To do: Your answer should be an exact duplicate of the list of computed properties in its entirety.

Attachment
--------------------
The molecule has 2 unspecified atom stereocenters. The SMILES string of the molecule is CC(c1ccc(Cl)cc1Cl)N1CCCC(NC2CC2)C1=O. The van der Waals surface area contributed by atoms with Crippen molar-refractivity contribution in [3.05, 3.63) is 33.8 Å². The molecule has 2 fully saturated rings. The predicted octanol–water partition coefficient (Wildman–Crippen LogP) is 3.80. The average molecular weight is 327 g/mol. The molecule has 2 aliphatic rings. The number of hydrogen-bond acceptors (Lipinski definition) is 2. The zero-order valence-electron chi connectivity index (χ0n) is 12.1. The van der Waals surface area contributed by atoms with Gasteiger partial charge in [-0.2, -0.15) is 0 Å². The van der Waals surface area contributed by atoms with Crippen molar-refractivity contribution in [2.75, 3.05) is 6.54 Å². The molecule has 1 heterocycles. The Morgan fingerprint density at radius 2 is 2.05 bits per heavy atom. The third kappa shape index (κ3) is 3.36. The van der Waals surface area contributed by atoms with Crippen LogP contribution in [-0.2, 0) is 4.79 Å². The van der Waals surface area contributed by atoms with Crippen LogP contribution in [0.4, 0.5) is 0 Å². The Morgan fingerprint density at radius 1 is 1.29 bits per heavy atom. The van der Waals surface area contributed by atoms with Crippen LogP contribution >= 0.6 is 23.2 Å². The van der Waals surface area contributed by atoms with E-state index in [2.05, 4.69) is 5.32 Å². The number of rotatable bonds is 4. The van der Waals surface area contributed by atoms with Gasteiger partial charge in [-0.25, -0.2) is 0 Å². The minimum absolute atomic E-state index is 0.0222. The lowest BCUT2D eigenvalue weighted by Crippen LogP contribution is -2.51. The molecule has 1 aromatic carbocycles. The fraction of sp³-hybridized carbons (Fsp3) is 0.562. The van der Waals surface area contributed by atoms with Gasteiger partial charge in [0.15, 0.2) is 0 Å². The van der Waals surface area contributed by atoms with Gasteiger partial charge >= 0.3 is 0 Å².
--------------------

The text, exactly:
The molecule has 2 unspecified atom stereocenters. The SMILES string of the molecule is CC(c1ccc(Cl)cc1Cl)N1CCCC(NC2CC2)C1=O. The van der Waals surface area contributed by atoms with Crippen molar-refractivity contribution in [3.05, 3.63) is 33.8 Å². The molecule has 2 fully saturated rings. The predicted octanol–water partition coefficient (Wildman–Crippen LogP) is 3.80. The average molecular weight is 327 g/mol. The molecule has 2 aliphatic rings. The number of hydrogen-bond acceptors (Lipinski definition) is 2. The zero-order valence-electron chi connectivity index (χ0n) is 12.1. The van der Waals surface area contributed by atoms with Gasteiger partial charge in [-0.2, -0.15) is 0 Å². The van der Waals surface area contributed by atoms with Crippen molar-refractivity contribution in [2.75, 3.05) is 6.54 Å². The molecule has 1 heterocycles. The Morgan fingerprint density at radius 2 is 2.05 bits per heavy atom. The third kappa shape index (κ3) is 3.36. The van der Waals surface area contributed by atoms with Crippen LogP contribution in [-0.2, 0) is 4.79 Å². The van der Waals surface area contributed by atoms with Crippen LogP contribution in [0.4, 0.5) is 0 Å². The Morgan fingerprint density at radius 1 is 1.29 bits per heavy atom. The van der Waals surface area contributed by atoms with Crippen LogP contribution >= 0.6 is 23.2 Å². The van der Waals surface area contributed by atoms with E-state index in [2.05, 4.69) is 5.32 Å². The number of rotatable bonds is 4. The van der Waals surface area contributed by atoms with Gasteiger partial charge in [-0.25, -0.2) is 0 Å². The minimum absolute atomic E-state index is 0.0222. The lowest BCUT2D eigenvalue weighted by Crippen LogP contribution is -2.51. The molecule has 1 aromatic carbocycles. The fraction of sp³-hybridized carbons (Fsp3) is 0.562. The van der Waals surface area contributed by atoms with Gasteiger partial charge in [0.15, 0.2) is 0 Å². The van der Waals surface area contributed by atoms with Gasteiger partial charge >= 0.3 is 0 Å².